An even more pleasant spot to enjoy the scenery is from the Rotunda Bar at Amanjiwo, a stunning 34-villa resort on the outskirts of Borobudur. Set among verdant rice terraces and palm trees overlooking jade-green paddy fields and the distant peaks of Merapi and Merbabu, the resort takes its design cues from the Buddhist monument it overlooks, with circular limestone buildings, soaring bell-shaped rotundas, and an amphitheatre-style pool. The suites themselves come with four-poster beds, terrazzo floors, and furniture that’s been hand carved from coconut wood. All rooms have a private garden terrace and some feature individual plunge pools. Staying here, you’ll begin to understand what it might be like to be Javanese royalty.

Like many wellness centers in central Java, treatments in Jogja’s spas are inspired by ancient Javanese rituals. Here, jamu, or traditional Indonesian healing, is alive and well, and can be sampled in everything from herbal elixirs, said to cure migraines or hypertension, to body scrubs and wraps and traditional Javanese massage.

Jogja’s cuisine is also a complex collection of influences. Menus across town alternate between much-loved royal dishes, to traditional snacks. Jogja is particularly famous for its sweets. While bite-size snacks like kipo, or green-colored tapioca filled with coconut, make an obvious dessert, local dishes like gudeg, a curry of jackfruit, chicken and egg is more surprising, with its distinctive sugary overtones thanks to a generous dash of palm sugar.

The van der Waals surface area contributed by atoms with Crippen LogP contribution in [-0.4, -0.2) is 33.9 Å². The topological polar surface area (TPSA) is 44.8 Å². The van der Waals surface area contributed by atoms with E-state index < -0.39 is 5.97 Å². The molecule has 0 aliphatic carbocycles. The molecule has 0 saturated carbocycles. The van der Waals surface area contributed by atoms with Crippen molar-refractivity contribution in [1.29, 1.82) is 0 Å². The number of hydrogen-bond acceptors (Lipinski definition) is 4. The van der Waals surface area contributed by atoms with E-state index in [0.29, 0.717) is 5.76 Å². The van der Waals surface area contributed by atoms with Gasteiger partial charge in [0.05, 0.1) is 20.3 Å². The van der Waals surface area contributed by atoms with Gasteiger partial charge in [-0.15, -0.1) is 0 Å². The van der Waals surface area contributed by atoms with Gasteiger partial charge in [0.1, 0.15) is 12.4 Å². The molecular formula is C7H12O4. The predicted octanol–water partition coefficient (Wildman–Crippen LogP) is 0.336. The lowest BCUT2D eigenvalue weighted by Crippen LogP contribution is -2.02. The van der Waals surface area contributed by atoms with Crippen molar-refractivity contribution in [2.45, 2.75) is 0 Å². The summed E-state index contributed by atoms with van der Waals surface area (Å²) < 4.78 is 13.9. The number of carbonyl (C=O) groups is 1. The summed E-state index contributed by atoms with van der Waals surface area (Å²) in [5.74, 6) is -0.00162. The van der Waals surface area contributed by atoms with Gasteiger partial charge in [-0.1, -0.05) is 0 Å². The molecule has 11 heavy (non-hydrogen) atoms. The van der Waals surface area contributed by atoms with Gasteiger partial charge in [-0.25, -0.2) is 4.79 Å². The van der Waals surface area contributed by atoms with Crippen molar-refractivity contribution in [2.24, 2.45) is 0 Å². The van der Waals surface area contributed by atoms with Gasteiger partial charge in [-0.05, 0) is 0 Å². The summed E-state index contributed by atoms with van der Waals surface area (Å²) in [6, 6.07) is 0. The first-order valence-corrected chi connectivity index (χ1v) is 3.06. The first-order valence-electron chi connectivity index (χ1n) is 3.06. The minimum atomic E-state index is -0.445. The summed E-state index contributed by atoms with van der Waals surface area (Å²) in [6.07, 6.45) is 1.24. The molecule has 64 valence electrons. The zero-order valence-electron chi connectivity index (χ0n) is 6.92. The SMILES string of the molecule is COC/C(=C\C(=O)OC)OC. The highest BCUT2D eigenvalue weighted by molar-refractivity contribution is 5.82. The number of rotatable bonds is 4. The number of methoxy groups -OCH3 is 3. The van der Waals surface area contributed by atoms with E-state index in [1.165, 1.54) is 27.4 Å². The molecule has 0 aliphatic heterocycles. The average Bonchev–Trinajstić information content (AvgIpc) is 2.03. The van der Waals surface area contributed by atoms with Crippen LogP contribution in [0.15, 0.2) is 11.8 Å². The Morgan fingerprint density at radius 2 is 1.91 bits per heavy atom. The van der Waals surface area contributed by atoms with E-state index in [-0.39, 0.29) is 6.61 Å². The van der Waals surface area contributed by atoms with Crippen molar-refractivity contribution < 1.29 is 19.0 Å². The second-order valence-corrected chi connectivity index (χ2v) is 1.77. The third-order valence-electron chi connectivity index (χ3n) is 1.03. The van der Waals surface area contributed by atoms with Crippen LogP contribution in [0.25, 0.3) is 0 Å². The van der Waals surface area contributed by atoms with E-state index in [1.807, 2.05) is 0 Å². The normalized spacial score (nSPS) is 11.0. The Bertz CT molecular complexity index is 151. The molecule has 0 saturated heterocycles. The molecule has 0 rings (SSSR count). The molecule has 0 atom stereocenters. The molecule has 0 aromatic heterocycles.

No visit to Jogja would be complete without sampling the local freshwater fish, called gurame, which is similar in taste to barramundi and is farmed in lakes across Central Java. Then be sure to wash down your meal with a mug of strong, sweet Javanese coffee. Established by the Dutch in the 17th century, the coffee estates around Jogja produce both Arabica and Robusta coffee. Many still offer site tours, allowing you to purchase fresh beans, right at their source, and offering you the chance to take home another cup of classic Java, homegrown in Jogja.

Borobudur, Magelang tel: (0)293 788 333

Batik Plenthong
54 Jln Tirtodipuran, Jogjakarta tel: (0)274 371912

Borobudur Silver
Jln Raya Borobudur Km 2.4, Mungkid, Magelang tel: (0)293 789 322

Panorama Tours Jogja
Ambarrukmo 377, tel: (0)274 488 663

Source: Mandala Air Inflight Magazine